Also, did you notice how the price of the Porsche was framed? It was seen as a reduction from $150k to $75k.

    In other words, he perceived he was getting 150K of VALUE for "just" 75K.
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    • Profile picture of the author SMS
      Since Mr Hancox is being so modest and self effacing, may I add that he has written the (hands-down) best ebook I have ever read. It is called Write To More Money and is geared towards freelance writers, however I think anybody involved in selling products and services online will benefit from the pearls of wisdom in that book.

      Morgan, thanks a million for crystalizing the concept of value so very clearly.

      Originally Posted by Paul Hancox View Post

      Excellent advice, Morgan.

      That was basically the point I was trying to make in Do You Value Your Content? I see writers lowering their prices to compete with the article mills that churn out writing at $0.01 a word, when all they often need to do is demonstrate the VALUE of their writing.

      When you compete solely on price, it's usually a race to the bottom.

      Also, did you notice how the price of the Porsche was framed? It was seen as a reduction from $150k to $75k.

      In other words, he perceived he was getting 150K of VALUE for "just" 75K.
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    • Profile picture of the author Morgan Richman
      Exactly.

      Great point about the frame. I love salesmanship. LOVE IT.

      Thanks Paul.
      MorganRichman

      Originally Posted by Paul Hancox View Post

      Excellent advice, Morgan.

      That was basically the point I was trying to make in Do You Value Your Content? I see writers lowering their prices to compete with the article mills that churn out writing at $0.01 a word, when all they often need to do is demonstrate the VALUE of their writing.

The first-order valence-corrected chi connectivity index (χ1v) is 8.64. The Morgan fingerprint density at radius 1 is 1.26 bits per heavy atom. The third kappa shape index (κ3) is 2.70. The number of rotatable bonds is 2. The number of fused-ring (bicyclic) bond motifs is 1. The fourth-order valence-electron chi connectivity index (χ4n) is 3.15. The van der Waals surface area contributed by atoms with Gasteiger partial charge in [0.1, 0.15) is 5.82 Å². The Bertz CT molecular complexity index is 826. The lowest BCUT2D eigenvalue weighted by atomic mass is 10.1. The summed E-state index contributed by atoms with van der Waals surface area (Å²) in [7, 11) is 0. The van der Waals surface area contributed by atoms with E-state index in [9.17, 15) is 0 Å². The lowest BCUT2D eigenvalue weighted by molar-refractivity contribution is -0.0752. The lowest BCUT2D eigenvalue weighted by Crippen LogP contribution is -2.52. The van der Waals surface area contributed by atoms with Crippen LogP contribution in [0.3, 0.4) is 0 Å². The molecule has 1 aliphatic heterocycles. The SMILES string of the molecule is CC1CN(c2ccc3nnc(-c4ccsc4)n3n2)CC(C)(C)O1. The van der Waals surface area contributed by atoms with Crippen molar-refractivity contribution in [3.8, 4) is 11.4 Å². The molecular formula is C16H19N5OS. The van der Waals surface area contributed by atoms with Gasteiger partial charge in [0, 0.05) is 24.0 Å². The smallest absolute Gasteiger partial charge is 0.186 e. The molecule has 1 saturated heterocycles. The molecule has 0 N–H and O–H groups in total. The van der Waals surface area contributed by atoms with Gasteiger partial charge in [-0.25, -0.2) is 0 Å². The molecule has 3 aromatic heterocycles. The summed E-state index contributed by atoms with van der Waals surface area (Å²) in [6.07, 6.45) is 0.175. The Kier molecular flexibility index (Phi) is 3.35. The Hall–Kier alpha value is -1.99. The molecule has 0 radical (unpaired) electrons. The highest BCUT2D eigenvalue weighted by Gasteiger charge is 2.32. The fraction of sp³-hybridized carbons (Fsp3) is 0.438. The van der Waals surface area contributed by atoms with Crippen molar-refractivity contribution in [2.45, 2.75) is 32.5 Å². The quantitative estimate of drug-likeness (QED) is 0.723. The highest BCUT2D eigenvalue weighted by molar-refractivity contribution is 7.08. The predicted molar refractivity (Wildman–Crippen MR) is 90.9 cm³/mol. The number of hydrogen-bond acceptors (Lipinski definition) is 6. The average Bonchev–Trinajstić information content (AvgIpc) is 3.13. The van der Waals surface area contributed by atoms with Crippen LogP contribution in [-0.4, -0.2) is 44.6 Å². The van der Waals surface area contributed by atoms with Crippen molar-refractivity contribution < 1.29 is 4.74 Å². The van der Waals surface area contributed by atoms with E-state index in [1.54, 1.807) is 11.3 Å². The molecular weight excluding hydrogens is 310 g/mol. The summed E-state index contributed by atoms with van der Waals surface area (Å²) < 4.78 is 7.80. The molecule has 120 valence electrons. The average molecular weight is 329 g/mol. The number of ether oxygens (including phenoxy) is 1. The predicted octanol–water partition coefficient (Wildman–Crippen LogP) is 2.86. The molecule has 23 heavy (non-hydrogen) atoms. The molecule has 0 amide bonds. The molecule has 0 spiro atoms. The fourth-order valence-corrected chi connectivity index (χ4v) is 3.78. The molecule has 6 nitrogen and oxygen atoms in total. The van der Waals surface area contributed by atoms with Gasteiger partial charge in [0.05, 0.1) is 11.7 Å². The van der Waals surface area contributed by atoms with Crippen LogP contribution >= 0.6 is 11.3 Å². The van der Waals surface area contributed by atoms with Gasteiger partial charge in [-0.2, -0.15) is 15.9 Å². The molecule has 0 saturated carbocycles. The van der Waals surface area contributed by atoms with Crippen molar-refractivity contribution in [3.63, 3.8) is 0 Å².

When you compete solely on price, it's usually a race to the bottom.

      Also, did you notice how the price of the Porsche was framed? It was seen as a reduction from $150k to $75k.

      In other words, he perceived he was getting 150K of VALUE for "just" 75K.
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    • Profile picture of the author Morgan Richman
      Great point. In other words, people don't hire Kern because he's cheap. They hire him because he's good, if you know what I'm sayin'...

      MorganRichman

      Originally Posted by Paul McQuillan View Post

      Also, when people get something they think is a great value they are
      likely to come back to you for some more.
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      • Profile picture of the author Lance K
        Good story.

        I've hammered on this point before (A LOT).

        It's all about perceived value. Because perception is reality.
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      • Profile picture of the author Morgan Richman
        Isn't that just plain crazy? What I want to do one of these days is take one of my product lines and keep raising prices just to see when people start breaking. I am really curious what's going to happen...

        Also... I have a confession to make... I.... well... Ok.... I am just going to come right out and say it... I... looked at your blog... ehm...

        MorganRichman

        Originally Posted by Paul McQuillan View Post

        Exactly, the people that buy Kern's stuff for $2,000 somehow end up buying his next $2000 doo-dad.

        He convinced them to spend $2k the first time, and that is the hardest. Now
        people are like 'MASS CONTROL 6 COMES OUT IN 2 DAYS, I CAN'T WAIT!!!!'

        They can't wait to give him another $2k
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  • Profile picture of the author Louise Green
    Very inspiring stuff here.

    Desire is the ultimate marketing tool.
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  • Profile picture of the author crissanteiro
    This is a great parable. Thank you. It really illustrates the point.